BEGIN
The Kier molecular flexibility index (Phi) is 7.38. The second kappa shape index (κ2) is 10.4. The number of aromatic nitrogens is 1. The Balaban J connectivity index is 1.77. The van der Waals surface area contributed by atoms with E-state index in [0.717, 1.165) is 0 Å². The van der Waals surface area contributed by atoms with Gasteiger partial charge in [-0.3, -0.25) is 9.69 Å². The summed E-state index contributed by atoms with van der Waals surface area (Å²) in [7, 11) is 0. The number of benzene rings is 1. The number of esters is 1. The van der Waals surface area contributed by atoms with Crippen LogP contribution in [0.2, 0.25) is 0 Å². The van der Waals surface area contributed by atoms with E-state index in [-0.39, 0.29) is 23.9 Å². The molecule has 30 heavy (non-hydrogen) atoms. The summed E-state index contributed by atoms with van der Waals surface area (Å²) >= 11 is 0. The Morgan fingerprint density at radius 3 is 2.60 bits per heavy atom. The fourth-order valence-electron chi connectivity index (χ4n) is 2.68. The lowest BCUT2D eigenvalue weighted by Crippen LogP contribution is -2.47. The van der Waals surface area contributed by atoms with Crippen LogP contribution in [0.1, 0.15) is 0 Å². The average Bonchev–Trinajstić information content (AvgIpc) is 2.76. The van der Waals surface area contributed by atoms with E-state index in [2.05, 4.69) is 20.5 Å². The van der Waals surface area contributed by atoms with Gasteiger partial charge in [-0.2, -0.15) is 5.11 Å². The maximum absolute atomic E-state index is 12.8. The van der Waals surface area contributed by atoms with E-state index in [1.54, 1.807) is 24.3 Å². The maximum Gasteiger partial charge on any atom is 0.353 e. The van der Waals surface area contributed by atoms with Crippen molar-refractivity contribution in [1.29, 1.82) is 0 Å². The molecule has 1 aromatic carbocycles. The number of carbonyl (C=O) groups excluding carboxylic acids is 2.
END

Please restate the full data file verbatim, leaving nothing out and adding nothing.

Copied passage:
The Kier molecular flexibility index (Phi) is 7.38. The second kappa shape index (κ2) is 10.4. The number of aromatic nitrogens is 1. The Balaban J connectivity index is 1.77. The van der Waals surface area contributed by atoms with E-state index in [0.717, 1.165) is 0 Å². The van der Waals surface area contributed by atoms with Gasteiger partial charge in [-0.3, -0.25) is 9.69 Å². The summed E-state index contributed by atoms with van der Waals surface area (Å²) in [7, 11) is 0. The number of benzene rings is 1. The number of esters is 1. The van der Waals surface area contributed by atoms with Crippen LogP contribution in [0.2, 0.25) is 0 Å². The van der Waals surface area contributed by atoms with E-state index in [-0.39, 0.29) is 23.9 Å². The molecule has 30 heavy (non-hydrogen) atoms. The summed E-state index contributed by atoms with van der Waals surface area (Å²) >= 11 is 0. The Morgan fingerprint density at radius 3 is 2.60 bits per heavy atom. The fourth-order valence-electron chi connectivity index (χ4n) is 2.68. The lowest BCUT2D eigenvalue weighted by Crippen LogP contribution is -2.47. The van der Waals surface area contributed by atoms with Crippen LogP contribution in [0.1, 0.15) is 0 Å². The average Bonchev–Trinajstić information content (AvgIpc) is 2.76. The van der Waals surface area contributed by atoms with E-state index in [2.05, 4.69) is 20.5 Å². The van der Waals surface area contributed by atoms with Gasteiger partial charge in [-0.2, -0.15) is 5.11 Å². The maximum absolute atomic E-state index is 12.8. The van der Waals surface area contributed by atoms with E-state index in [1.54, 1.807) is 24.3 Å². The maximum Gasteiger partial charge on any atom is 0.353 e. The van der Waals surface area contributed by atoms with Crippen molar-refractivity contribution in [1.29, 1.82) is 0 Å². The molecule has 1 aromatic carbocycles. The number of carbonyl (C=O) groups excluding carboxylic acids is 2.